The control unit 30 comprises an input/output unit 36 having the aforementioned input and output ports IPM, ITH, ICA, ICl, IVSP, IA/C, IST, ITw, OFI, OIG and so forth. The control unit 30 also has CPU 31, ROM 32, RAM 33, back-up RAM 34 and an analog-to-digital (A/D) converter 35. The input/output unit 36, CPU 31, ROM 32, RAM 33, back-up RAM 34 and A/D converter 35 are connected to each other by data bus 37. CPU 31 performs fuel injection and spark ignition control operation according to programs stored in ROM 32. The back-up RAM 34 comprises a non-volatile memory for maintaining stored data even when the power supply is turned OFF.

Here, assuming fuel injection amount QF is increased from Q1 to Q2 as illustrated in FIG. 2(A), the amount QFC of fuel to be introduced into the combustion chamber in the conventional fuel injection system varies as shown by solid line in FIG. 2(B). As will be seen from FIG. 2(B), the fuel amount to be introduced into the combustion chamber increases in non-linear fashion to reach the amount corresponding to the increased duel injection amount Q2 with a certain lag time. This lag time is cause by leaving part of injected fuel in the induction system. According to lag in increasing of the fuel amount to be introduced into the combustion chamber, air/fuel ratio may vary from from a value MR1 to a value MR2 with substantially corresponding lag time, as shown in FIG. 2(C).

Lag in adjusting the air/fuel ratio from MR1 to MR2 in response to variation of the fuel injection amount from Q1 to Q2 clearly causes a lean mixture in the transition period to degrade engine acceleration characteristics. In order to improve response characteristics in air/fuel ratio control in the combustion chamber, the present invention compensates for the amount of fuel wetting the inner periphery of the induction system and thus left in the induction system. According to the preferred process, compensation of wetting fuel amount is done by modifying the fuel injection amount according to the reversal of fuel amount variation characteristics which reflects fuel transferring characteristics when the injected fuel is transferred from the induction system to the combustion chamber, in the transition period as shown by broken line in FIG. 2(B). Namely, practical compensation of fuel amount is performed by adding the fuel amount as illustrated by hatched area in FIG. 2(B). By compensating the fuel amount, air/fuel ratio MR varies as shown by broken line in FIG. 2(C).

Practical process of correction of the fuel injection amount for compensation of wetting fuel amount. In 4-cycle engine, combustion takes place once in every other cycle. Therefore, the fuel injection amount QF injected by each of the fuel injection valves 4a, 4b, 4c and 4d and the fuel amount QFC introduced into corresponding combustion chamber can be described by the following equation:

ΔQFC/ΔQF={α-(α-β)Z-1 }/{1-(1-β)Z-1 }                                 (1)

where α and β are constants.

In the alternative, the fuel injection amount QF and the fuel amount QFC can also be described as:

ΔQFC(k)=(1-β)x(k)+(1-α)ΔQF(k)(2)

where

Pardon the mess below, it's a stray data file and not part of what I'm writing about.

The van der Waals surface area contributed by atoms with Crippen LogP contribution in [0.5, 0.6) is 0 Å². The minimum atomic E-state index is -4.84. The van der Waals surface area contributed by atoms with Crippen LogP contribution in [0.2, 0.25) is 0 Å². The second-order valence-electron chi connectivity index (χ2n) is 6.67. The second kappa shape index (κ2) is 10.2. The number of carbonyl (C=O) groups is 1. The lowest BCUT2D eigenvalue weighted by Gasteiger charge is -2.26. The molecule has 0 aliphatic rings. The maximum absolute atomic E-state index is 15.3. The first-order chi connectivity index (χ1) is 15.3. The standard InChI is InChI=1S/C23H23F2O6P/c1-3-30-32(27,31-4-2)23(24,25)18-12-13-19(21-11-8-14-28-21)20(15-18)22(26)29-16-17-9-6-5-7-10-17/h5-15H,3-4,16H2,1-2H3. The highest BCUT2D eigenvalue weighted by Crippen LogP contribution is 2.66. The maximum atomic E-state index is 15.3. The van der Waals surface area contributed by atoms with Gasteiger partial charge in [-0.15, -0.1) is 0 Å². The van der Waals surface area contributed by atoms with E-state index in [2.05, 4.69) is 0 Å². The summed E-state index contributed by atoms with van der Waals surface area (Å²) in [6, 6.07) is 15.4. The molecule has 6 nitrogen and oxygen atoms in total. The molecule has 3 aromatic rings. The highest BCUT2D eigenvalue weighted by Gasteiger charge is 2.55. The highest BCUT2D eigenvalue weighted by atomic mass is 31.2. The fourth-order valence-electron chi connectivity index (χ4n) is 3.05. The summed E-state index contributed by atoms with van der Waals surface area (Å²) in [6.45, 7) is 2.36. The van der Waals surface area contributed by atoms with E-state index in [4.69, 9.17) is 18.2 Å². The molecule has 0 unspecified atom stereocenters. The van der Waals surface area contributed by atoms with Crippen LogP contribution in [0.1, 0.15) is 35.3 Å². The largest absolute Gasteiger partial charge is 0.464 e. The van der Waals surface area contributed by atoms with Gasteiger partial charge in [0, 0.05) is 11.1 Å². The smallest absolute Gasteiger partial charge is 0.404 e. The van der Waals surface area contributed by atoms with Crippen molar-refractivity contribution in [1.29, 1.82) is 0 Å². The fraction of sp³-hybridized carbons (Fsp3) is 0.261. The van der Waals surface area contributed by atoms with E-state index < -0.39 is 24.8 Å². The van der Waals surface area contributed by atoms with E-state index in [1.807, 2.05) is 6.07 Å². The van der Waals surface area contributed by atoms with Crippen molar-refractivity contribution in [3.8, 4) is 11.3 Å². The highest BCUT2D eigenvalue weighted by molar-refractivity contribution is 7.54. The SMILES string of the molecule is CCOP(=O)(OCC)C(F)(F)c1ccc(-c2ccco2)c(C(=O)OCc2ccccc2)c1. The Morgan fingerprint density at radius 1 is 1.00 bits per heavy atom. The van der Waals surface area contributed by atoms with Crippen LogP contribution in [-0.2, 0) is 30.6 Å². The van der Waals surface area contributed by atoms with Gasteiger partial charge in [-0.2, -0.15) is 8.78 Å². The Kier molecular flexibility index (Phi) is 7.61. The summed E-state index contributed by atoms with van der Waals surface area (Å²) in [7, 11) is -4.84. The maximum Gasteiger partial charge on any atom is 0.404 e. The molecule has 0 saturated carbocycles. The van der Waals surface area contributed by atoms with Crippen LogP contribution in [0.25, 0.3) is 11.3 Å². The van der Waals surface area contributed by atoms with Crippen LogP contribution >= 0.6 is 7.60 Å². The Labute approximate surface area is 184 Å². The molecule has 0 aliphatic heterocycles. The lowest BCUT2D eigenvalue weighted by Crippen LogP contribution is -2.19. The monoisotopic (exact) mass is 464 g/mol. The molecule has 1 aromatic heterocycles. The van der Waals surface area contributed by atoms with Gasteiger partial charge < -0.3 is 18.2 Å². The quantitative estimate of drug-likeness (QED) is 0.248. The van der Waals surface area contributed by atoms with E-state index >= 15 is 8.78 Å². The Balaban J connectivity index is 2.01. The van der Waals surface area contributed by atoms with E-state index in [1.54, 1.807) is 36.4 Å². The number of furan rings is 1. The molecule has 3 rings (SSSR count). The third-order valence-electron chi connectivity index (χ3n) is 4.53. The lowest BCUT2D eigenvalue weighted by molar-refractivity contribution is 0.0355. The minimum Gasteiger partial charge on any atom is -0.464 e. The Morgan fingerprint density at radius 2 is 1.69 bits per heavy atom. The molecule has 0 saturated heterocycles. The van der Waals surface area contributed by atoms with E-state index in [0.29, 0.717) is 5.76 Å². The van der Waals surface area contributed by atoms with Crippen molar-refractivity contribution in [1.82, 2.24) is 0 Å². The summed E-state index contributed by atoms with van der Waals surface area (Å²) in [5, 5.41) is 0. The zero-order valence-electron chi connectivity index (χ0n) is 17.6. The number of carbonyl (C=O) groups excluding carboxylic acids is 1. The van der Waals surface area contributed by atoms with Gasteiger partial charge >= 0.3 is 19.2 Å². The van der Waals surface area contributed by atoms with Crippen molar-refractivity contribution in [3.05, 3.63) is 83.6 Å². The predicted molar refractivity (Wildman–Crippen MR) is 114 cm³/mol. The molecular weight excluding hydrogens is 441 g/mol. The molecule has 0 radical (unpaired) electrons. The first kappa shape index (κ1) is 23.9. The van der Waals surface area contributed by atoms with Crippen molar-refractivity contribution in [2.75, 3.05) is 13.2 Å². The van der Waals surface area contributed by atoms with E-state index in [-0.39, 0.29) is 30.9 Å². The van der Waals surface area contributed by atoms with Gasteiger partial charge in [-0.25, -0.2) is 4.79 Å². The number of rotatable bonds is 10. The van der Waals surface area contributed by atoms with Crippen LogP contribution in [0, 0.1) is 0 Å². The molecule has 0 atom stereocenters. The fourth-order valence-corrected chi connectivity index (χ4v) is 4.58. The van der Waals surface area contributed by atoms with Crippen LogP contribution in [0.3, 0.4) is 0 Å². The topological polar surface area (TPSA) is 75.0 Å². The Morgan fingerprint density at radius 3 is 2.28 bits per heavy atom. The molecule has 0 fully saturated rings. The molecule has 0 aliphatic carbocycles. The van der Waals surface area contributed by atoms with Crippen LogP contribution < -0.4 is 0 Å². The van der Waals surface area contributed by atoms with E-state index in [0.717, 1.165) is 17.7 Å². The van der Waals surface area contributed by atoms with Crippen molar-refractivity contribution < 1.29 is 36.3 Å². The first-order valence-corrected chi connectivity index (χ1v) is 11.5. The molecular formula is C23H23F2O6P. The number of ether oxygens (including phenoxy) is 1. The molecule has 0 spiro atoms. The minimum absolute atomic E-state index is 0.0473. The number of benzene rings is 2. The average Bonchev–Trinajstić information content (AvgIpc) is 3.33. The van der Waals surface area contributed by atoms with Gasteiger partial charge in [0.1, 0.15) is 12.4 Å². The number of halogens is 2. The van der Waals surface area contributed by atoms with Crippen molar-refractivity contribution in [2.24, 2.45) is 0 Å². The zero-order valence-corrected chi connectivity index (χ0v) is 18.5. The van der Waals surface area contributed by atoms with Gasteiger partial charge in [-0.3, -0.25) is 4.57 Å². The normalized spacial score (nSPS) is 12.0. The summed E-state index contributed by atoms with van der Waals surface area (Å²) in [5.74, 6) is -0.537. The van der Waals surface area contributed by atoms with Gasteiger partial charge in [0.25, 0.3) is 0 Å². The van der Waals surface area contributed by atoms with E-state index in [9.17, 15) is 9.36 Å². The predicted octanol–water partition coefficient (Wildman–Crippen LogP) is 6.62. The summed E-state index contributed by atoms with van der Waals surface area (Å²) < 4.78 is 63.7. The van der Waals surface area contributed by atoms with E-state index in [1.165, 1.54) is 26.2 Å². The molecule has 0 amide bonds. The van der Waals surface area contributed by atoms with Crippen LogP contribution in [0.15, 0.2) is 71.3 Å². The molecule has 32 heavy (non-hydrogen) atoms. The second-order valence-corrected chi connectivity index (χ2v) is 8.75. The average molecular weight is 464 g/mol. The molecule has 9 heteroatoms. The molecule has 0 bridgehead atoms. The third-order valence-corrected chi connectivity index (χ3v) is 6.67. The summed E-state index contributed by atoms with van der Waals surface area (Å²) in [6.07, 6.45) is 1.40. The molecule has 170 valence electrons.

k is a timing in the two engine revolution cycles,

Z-1 is operator representative of lag factor in two engine revolution cycles,

ΔQF and ΔQFC are variation from the fuel injection amount QF and the introduced fuel amount QFC at a predetermined reference engine driving condition,

x(k) is variation of wetting fuel amount, and

α and β are constants which are derived according to the characteristics of the engine and can be variable depending upon the engine temperature, an engine speed, intake air flow rate and so forth.

Correction of the fuel injection amount can be performed by deriving a fuel transfer characteristics H(Z) and deriving a reversal G(Z) of the fuel transferring characteristics, which reversal serves as the wetting fuel compensating correction value. The function may be separated into two stages for deriving the transferring characteristics and the reversal of the transferring characteristics in the circuit illustrated in FIG. 3. The reversal of the transferring characteristics can be derived from the following equation:

G(Z)={1-(1-β)Z31 1 }/(α-β)Z.sup.(1))  (3)

From the above, the transfer characteristics W(Z) can be illustrated by the following formula: ##EQU1##

The reversal can be derived from the following equations:

ΔQF(k)=(β/α2)y(k)+(1/α)ΔQFR(k)

y(k+1)=(1-β/α)y(k)+(α-1)ΔQFR(k)(5)

where y(k) is internal condition at a timing k.

However, when the aforementioned formula (5) is used for correction of the fuel injection amount, since the value y(k) does not represent the physical value corresponding to the wetting fuel amount x(k), it is not possible to achieve W(Z)=1 in certain engine operating conditions. In order to avoid this drawback, the following equations are better to be used:

ΔQF(k)=(1/α)(ΔQFR(k)-βy(k))

v(k+1)=(1-β)y(k)+(1-α)ΔQF(k)(6)

where v(k) represents variation of the wetting fuel amount and thus represents the same physical value to x(k).

By utilizing the aforementioned equation (6), it becomes possible to make correction for the fuel injection amount by determining the constants α and β depending upon the engine driving condition by way of table or map look-up.

The fuel injection amount QF(k) and a target fuel amount QFR(k) to be introduced into the combustion chamber can be derived from the following equations:

QF(k)=ΔQF(k)+QF0 

QFR(k)=ΔQFR(k)+QFR0